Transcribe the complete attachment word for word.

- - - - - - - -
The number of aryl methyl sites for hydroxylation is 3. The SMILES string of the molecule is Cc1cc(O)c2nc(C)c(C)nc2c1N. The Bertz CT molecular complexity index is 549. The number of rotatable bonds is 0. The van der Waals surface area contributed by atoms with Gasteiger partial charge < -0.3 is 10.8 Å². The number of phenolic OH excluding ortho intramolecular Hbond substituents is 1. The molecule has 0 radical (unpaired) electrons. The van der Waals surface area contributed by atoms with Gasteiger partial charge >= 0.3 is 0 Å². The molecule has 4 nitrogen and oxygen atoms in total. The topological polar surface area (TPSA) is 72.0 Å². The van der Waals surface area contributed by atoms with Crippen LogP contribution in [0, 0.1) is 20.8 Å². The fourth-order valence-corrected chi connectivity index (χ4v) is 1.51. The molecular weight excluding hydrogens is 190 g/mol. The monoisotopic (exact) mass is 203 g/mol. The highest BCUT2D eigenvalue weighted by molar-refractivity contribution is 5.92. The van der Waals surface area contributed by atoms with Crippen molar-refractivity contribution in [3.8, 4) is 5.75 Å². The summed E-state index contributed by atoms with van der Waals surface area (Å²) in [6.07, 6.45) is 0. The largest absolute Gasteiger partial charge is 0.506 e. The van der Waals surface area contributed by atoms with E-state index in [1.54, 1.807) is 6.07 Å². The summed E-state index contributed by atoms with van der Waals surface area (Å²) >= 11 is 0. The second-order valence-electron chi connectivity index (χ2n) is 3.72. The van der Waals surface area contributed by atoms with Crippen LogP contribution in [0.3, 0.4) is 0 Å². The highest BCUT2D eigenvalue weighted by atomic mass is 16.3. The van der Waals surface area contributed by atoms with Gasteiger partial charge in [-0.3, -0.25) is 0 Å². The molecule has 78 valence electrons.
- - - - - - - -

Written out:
The number of aryl methyl sites for hydroxylation is 3. The SMILES string of the molecule is Cc1cc(O)c2nc(C)c(C)nc2c1N. The Bertz CT molecular complexity index is 549. The number of rotatable bonds is 0. The van der Waals surface area contributed by atoms with Gasteiger partial charge < -0.3 is 10.8 Å². The number of phenolic OH excluding ortho intramolecular Hbond substituents is 1. The molecule has 0 radical (unpaired) electrons. The van der Waals surface area contributed by atoms with Gasteiger partial charge >= 0.3 is 0 Å². The molecule has 4 nitrogen and oxygen atoms in total. The topological polar surface area (TPSA) is 72.0 Å². The van der Waals surface area contributed by atoms with Crippen LogP contribution in [0, 0.1) is 20.8 Å². The fourth-order valence-corrected chi connectivity index (χ4v) is 1.51. The molecular weight excluding hydrogens is 190 g/mol. The monoisotopic (exact) mass is 203 g/mol. The highest BCUT2D eigenvalue weighted by molar-refractivity contribution is 5.92. The van der Waals surface area contributed by atoms with Crippen molar-refractivity contribution in [3.8, 4) is 5.75 Å². The summed E-state index contributed by atoms with van der Waals surface area (Å²) in [6.07, 6.45) is 0. The largest absolute Gasteiger partial charge is 0.506 e. The van der Waals surface area contributed by atoms with E-state index in [1.54, 1.807) is 6.07 Å². The summed E-state index contributed by atoms with van der Waals surface area (Å²) >= 11 is 0. The second-order valence-electron chi connectivity index (χ2n) is 3.72. The van der Waals surface area contributed by atoms with Crippen LogP contribution in [0.3, 0.4) is 0 Å². The highest BCUT2D eigenvalue weighted by atomic mass is 16.3. The van der Waals surface area contributed by atoms with Gasteiger partial charge in [-0.3, -0.25) is 0 Å². The molecule has 78 valence electrons.